All this work illustrates that, in the end, regardless of the politics, the Kavanaugh hearings have been yet another reminder that our country still has a long way to go to fully reckon with issues of sexism and sexual assault.
—Ian Hurley, Assistant Editor
PS Picks is a selection of the best things that the magazine's staff and contributors are reading, watching, or otherwise paying attention to in the worlds of art, politics, and culture.
Blood Orange: It's been a big year for sad, male hip hop artists. The opening line to rapper 6lack's latest album is a melancholic "Hope my mistakes don't make me less of a man," a defensive assertion of his character combined with the trace remnants of an apology. Angsty R&B artists like dijon and No Rome saturate SoundCloud with melancholy lyrics like "She told me I'm a narcissist doing it again / Took a bunch of acid and she told me 'not again.'" And it seems that not a day passes by without Drake releasing some lengthy dirge about how the constant stream of women in his life is not only exhausting, it's downright hurtful.
This recurring trope of brooding male pain lends itself to an image of masculinity that is predicated on self-righteous bitterness. (In keeping with hip hop's history of excluding and denigrating women, it almost goes without saying that females are nearly always the target of this bitterness.) So what does sad rap and R&B sound like without the confines of male pride? When is music self-reflection and when is it self-indulgence? What separates the sad boys, as it were, from the sad men?
For Dev Hynes, an artist who works under the stage name Blood Orange, there isn't a singular way to express either masculinity or grief. Upon the release of his penultimate album, Freetown Sound, Hynes stated on Instagram that the album is dedicated to those who were told they were "not black enough, too black, too queer, not queer the right way." His songs, while unequivocally sad, express feeling without being whiny, and articulate his male identity without hyper-masculine hang-ups. Hynes' music blends an array of genres from R&B to dancehall to soul, and his vision of emotionality is similarly borderless; on his song "Best to You," bouncy, airy melodies serve as the backdrop for a story about dissatisfying love, and on "Better Than Me," he and Carly Rae Jepsen duet together about their fear of inferiority and rejection.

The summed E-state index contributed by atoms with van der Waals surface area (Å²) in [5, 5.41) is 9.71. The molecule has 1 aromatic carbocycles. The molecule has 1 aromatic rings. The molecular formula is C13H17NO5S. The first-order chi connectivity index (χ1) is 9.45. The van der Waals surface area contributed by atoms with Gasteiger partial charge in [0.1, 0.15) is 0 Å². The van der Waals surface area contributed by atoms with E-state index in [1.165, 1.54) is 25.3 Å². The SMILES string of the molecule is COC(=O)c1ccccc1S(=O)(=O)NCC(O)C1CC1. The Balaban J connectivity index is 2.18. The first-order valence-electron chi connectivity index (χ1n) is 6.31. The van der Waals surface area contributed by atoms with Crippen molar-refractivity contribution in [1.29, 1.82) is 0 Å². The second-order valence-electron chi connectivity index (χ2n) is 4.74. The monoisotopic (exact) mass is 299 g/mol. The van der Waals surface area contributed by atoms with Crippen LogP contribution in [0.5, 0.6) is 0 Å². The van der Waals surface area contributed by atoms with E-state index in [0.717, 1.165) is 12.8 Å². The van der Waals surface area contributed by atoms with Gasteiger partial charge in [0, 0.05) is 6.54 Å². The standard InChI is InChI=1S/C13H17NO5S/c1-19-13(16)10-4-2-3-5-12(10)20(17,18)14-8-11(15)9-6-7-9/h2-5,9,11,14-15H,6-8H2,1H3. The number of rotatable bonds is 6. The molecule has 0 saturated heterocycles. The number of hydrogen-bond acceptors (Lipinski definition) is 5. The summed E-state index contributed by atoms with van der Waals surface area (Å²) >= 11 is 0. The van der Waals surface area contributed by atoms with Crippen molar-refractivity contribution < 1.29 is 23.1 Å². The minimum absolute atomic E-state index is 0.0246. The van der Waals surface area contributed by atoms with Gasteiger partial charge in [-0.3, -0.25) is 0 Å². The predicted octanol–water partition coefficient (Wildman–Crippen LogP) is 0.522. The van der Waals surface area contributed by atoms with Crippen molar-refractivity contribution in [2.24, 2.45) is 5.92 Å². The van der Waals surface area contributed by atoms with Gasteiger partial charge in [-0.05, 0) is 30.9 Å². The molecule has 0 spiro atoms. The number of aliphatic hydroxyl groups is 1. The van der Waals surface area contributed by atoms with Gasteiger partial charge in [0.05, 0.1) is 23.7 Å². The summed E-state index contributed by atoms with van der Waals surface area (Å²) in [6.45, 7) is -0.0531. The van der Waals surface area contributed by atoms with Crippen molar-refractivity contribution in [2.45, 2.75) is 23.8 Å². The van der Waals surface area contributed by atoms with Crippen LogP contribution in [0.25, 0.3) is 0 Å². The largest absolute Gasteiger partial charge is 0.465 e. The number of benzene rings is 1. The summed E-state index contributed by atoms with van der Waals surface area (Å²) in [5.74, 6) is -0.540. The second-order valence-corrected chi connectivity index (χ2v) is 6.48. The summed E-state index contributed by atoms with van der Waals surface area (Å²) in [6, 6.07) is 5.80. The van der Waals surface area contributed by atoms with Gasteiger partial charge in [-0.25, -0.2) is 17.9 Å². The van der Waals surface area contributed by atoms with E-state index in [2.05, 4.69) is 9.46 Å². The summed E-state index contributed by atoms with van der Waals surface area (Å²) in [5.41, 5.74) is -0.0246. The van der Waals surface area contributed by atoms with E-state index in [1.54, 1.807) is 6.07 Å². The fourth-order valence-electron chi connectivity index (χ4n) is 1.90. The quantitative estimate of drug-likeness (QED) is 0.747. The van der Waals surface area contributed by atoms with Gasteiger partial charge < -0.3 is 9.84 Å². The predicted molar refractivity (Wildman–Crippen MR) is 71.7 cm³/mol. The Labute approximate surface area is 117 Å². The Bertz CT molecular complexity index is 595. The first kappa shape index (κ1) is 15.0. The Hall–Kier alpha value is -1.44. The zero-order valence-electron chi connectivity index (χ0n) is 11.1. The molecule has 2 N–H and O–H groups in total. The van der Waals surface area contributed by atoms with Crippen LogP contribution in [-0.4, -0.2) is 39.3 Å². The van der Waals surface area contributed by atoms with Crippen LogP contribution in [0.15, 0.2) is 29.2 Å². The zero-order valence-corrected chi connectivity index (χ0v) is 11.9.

Ultimately, Hynes addresses sadness by looking at it squarely in the face, minus the self-aggrandizement of some of his contemporary counterparts, and deconstructs restrictive notions of masculinity in the process.
—Alexa Lee, Engagement Fellow
PS in the News
A look at where our stories and staff surface in the national conversation.
- Staff writer Kate Wheeling appeared on KCRW to talk about her feature reporting on California's oil industry and regulators. The California Sun included Wheeling's work in its daily newsletter, while Clean Water Action and Food & Water Watch shared the story on their social pages.
- FiveThirtyEight linked to senior staff writer Tom Jacobs' piece in a discussion about whether Brett Kavanaugh's confirmation hearings will inspire the Republican base to participate in the upcoming mid-term elections.
- Kathleen Sharp's feature, "The Theft of the Gods," from our November 2017 issue was a finalist for the 2018 PEN Los Angeles Literary Journalism Award.
Science Says: Believe Women (September 21st, 2018)
- Bad phrasing on one bit: difficulty recalling details is normal, but if you knew the attacker, their identity is not a "detail." I experienced a similar, if slightly milder, assault at 16, and I remember his name quite correctly, I assure you. (He also was wealthy, privileged, and grew up to be a lawyer, I've since learned.) Some bits of the assault I remember more clearly than others. You focus on details, not the entire thing. —Eve Nicholls
- I am sure there are still families that would shun or disown members who claim or admit sexual abuse. As a population we generally do not know what to do with the information. Too often it is the victim that is shunned. —Lois Brennan
Letter From Phantom Ranch: Meet the Man Who Lives at the Bottom of the Grand Canyon (September/October 2018)
- Awesome magazine. World-class journalism from beginning to end. Dump some Internet junk you've been reading and spend time here. At the end of the day, you'll have acquired a trustworthy education from each offering without a need to fact check. A rarity on the net. —David Roberts